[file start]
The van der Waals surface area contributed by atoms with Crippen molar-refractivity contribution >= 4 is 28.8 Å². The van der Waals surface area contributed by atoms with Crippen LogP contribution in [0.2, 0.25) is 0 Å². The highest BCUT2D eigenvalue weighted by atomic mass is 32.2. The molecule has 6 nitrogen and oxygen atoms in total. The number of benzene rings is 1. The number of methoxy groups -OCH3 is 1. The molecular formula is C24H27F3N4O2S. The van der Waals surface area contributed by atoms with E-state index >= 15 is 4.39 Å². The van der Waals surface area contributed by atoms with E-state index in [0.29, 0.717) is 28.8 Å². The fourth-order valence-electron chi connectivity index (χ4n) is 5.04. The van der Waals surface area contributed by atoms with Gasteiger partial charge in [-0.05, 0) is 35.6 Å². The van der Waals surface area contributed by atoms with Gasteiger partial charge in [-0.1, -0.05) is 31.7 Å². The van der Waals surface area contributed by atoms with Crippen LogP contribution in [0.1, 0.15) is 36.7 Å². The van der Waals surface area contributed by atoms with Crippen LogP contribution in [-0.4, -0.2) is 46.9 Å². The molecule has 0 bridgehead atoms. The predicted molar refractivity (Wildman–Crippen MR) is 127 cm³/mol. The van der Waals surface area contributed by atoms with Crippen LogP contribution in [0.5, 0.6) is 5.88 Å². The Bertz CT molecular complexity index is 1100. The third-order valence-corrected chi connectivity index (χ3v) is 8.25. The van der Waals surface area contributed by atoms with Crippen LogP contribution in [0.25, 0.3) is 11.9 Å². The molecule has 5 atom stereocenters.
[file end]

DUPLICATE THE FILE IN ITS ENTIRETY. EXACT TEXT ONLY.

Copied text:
The van der Waals surface area contributed by atoms with Crippen molar-refractivity contribution >= 4 is 28.8 Å². The van der Waals surface area contributed by atoms with Crippen LogP contribution in [0.2, 0.25) is 0 Å². The highest BCUT2D eigenvalue weighted by atomic mass is 32.2. The molecule has 6 nitrogen and oxygen atoms in total. The number of benzene rings is 1. The number of methoxy groups -OCH3 is 1. The molecular formula is C24H27F3N4O2S. The van der Waals surface area contributed by atoms with E-state index >= 15 is 4.39 Å². The van der Waals surface area contributed by atoms with E-state index in [0.29, 0.717) is 28.8 Å². The fourth-order valence-electron chi connectivity index (χ4n) is 5.04. The van der Waals surface area contributed by atoms with Gasteiger partial charge in [-0.05, 0) is 35.6 Å². The van der Waals surface area contributed by atoms with Gasteiger partial charge in [-0.1, -0.05) is 31.7 Å². The van der Waals surface area contributed by atoms with Crippen LogP contribution in [0.1, 0.15) is 36.7 Å². The van der Waals surface area contributed by atoms with Crippen LogP contribution in [-0.4, -0.2) is 46.9 Å². The molecule has 0 bridgehead atoms. The predicted molar refractivity (Wildman–Crippen MR) is 127 cm³/mol. The van der Waals surface area contributed by atoms with Crippen LogP contribution in [0.5, 0.6) is 5.88 Å². The Bertz CT molecular complexity index is 1100. The third-order valence-corrected chi connectivity index (χ3v) is 8.25. The van der Waals surface area contributed by atoms with Crippen LogP contribution in [0.25, 0.3) is 11.9 Å². The molecule has 5 atom stereocenters.